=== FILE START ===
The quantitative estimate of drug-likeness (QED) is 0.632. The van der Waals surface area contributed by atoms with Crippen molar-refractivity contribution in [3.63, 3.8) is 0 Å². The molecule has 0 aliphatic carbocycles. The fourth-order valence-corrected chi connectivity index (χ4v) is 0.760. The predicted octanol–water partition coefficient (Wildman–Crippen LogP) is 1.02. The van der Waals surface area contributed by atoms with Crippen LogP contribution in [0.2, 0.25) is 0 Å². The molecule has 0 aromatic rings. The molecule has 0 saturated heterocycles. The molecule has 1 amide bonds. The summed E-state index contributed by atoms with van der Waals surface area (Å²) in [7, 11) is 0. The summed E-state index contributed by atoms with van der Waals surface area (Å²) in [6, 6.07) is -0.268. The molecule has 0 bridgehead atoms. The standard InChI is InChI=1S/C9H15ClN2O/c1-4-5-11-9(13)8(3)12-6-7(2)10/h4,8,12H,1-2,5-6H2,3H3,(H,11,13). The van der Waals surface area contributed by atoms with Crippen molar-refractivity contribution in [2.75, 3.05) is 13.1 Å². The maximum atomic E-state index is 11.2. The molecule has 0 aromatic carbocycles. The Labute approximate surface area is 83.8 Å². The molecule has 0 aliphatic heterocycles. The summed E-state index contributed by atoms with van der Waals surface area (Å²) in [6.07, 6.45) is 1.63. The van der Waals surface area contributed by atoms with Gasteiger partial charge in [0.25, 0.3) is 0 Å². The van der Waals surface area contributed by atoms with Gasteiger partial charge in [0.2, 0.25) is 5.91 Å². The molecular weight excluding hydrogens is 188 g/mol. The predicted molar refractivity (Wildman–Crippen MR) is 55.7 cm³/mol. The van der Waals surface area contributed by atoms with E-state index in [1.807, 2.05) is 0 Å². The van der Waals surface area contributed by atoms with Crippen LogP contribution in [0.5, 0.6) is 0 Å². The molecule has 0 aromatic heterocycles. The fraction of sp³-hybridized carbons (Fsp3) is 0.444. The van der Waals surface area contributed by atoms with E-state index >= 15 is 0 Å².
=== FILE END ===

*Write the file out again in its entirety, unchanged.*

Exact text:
The quantitative estimate of drug-likeness (QED) is 0.632. The van der Waals surface area contributed by atoms with Crippen molar-refractivity contribution in [3.63, 3.8) is 0 Å². The molecule has 0 aliphatic carbocycles. The fourth-order valence-corrected chi connectivity index (χ4v) is 0.760. The predicted octanol–water partition coefficient (Wildman–Crippen LogP) is 1.02. The van der Waals surface area contributed by atoms with Crippen LogP contribution in [0.2, 0.25) is 0 Å². The molecule has 0 aromatic rings. The molecule has 0 saturated heterocycles. The molecule has 1 amide bonds. The summed E-state index contributed by atoms with van der Waals surface area (Å²) in [7, 11) is 0. The summed E-state index contributed by atoms with van der Waals surface area (Å²) in [6, 6.07) is -0.268. The molecule has 0 bridgehead atoms. The standard InChI is InChI=1S/C9H15ClN2O/c1-4-5-11-9(13)8(3)12-6-7(2)10/h4,8,12H,1-2,5-6H2,3H3,(H,11,13). The van der Waals surface area contributed by atoms with Crippen molar-refractivity contribution in [2.75, 3.05) is 13.1 Å². The maximum atomic E-state index is 11.2. The molecule has 0 aromatic carbocycles. The Labute approximate surface area is 83.8 Å². The molecule has 0 aliphatic heterocycles. The summed E-state index contributed by atoms with van der Waals surface area (Å²) in [6.07, 6.45) is 1.63. The van der Waals surface area contributed by atoms with Gasteiger partial charge in [0.25, 0.3) is 0 Å². The van der Waals surface area contributed by atoms with Gasteiger partial charge in [0.2, 0.25) is 5.91 Å². The molecular weight excluding hydrogens is 188 g/mol. The predicted molar refractivity (Wildman–Crippen MR) is 55.7 cm³/mol. The van der Waals surface area contributed by atoms with E-state index in [1.807, 2.05) is 0 Å². The van der Waals surface area contributed by atoms with Crippen LogP contribution in [0.5, 0.6) is 0 Å². The molecule has 0 aromatic heterocycles. The fraction of sp³-hybridized carbons (Fsp3) is 0.444. The van der Waals surface area contributed by atoms with E-state index >= 15 is 0 Å².